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Fossil Fuels
   • History
   • How it Works
   • Efficiency
   • Benefits
   • Limitations
   • Geography
   • Sources

One of the most important alternative energy resources can’t be seen or touched, but its power is obvious to anyone who’s ever weathered a hurricane, a tornado, or even a strong storm. At its worst, wind can wreak havoc, destroying everything in its path. At its best, it’s a source of clean, efficient, inexpensive energy. Explore more about ways to harvest the power of the wind.

wind farmThe sun heats up the atmosphere, which causes it to expand. As the atmosphere expands it moves cooler air out of the way. The movement of these hot and cold air currents is what makes up wind. Because wind is moving all of the time, it is a type of kinetic energy we can use if we are able to harness it.

People have used the wind’s power for thousands of years. Wind powered mills used to grind grain and to pump water. Wind was a primary power source up until the Industrial Revolution, when its importance decreased dramatically. Inventions like the steam engine and steam turbine provided cheaper and more reliable power sources. Energy created by steam fulfilled an ever-increasing demand for electricity, blowing away wind’s leading role as a power source.

How it Works
Wind is part of the cycle of energy that starts with the sun itself. The sun’s energy heats the earth’s surface unevenly. Warmer air rises drawing in cooler air and resulting in wind. The way we capture the energy of the wind hasn’t changed much since the very first windmills turned. We still use turbines, but instead of using the wind’s energy to do work like grinding grain or pumping water, wind’s energy is now used to produce electricity. The force of the wind turns the blades of a turbine. The turbine is attached to a generator, which spins, producing electricity . In order to produce electricity on a large scale, groups of turbines are placed together in arrays called wind farms.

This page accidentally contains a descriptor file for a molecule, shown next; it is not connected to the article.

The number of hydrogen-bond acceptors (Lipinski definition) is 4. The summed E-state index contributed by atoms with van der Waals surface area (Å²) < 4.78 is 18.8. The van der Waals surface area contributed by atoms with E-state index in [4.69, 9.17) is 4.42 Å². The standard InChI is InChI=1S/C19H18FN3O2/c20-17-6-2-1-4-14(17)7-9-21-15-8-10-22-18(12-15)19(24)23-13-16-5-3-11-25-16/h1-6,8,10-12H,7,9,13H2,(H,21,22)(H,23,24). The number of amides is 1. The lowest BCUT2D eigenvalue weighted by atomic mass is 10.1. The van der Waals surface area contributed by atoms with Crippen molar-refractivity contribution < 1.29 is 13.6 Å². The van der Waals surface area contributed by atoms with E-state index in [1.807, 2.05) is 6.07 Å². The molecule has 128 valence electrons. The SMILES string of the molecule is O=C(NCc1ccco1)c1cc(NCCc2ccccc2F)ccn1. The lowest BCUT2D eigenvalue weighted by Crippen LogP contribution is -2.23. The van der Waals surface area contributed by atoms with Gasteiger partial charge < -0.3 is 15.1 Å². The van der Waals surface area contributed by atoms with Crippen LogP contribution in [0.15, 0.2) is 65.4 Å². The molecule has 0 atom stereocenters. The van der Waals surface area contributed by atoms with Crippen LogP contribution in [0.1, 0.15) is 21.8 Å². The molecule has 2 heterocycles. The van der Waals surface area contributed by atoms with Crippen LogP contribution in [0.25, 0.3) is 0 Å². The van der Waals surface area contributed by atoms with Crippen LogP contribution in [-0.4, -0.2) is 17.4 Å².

Not all of the wind’s potential energy can be extracted during the electrical generation process. The amount of energy available in a resource compared to the amount of energy actually extracted, is the efficiency of that resource. In wind’s case, it’s maximum efficiency is about 59%. Physical factors defined as the Betz limit mean not all the energy can be captured. While the basic process hasn’t changed since the earliest windmill blades turned, changes have occurred allowing for improved efficiency. Better blade design and lighter and stronger materials mean more energy extraction. The current turbine designs allow for 35-45% efficiency, leaving room to reach the maximum efficiency of 59%. That improvement should come as designs and materials develop even further.

Wind power has many benefits

  • Environmental: Like many other renewable resources, the wind contributes no emissions or waste to the environment. By using wind power instead of burning coal for example, 1 billion pounds of C02 can be kept out of the atmosphere.
  • Economic: For power companies, the wind is essentially a "free" fuel. It doesn’t need to be purchased or transported. The cost comes in the form of the turbines. For farmers, wind can provide a new source of income, as power companies often pay "rent" to place turbines on tracts of land in windy regions. Since a wind turbine takes up only about a half an acre, the land is doing double duty for the farmer who is harvesting two "crops" from the same land. For communities, wind farms can provide important economic development. Many wind farms are built in rural areas, and provide good-paying jobs for residents.

So why isn’t everyone exploiting this "free" resource?

  • SpeedOne of the main limitations of wind power is that the wind doesn't blow fast enough all of the time. Since wind speed directly affects power output, you end up with unpredictable power levels.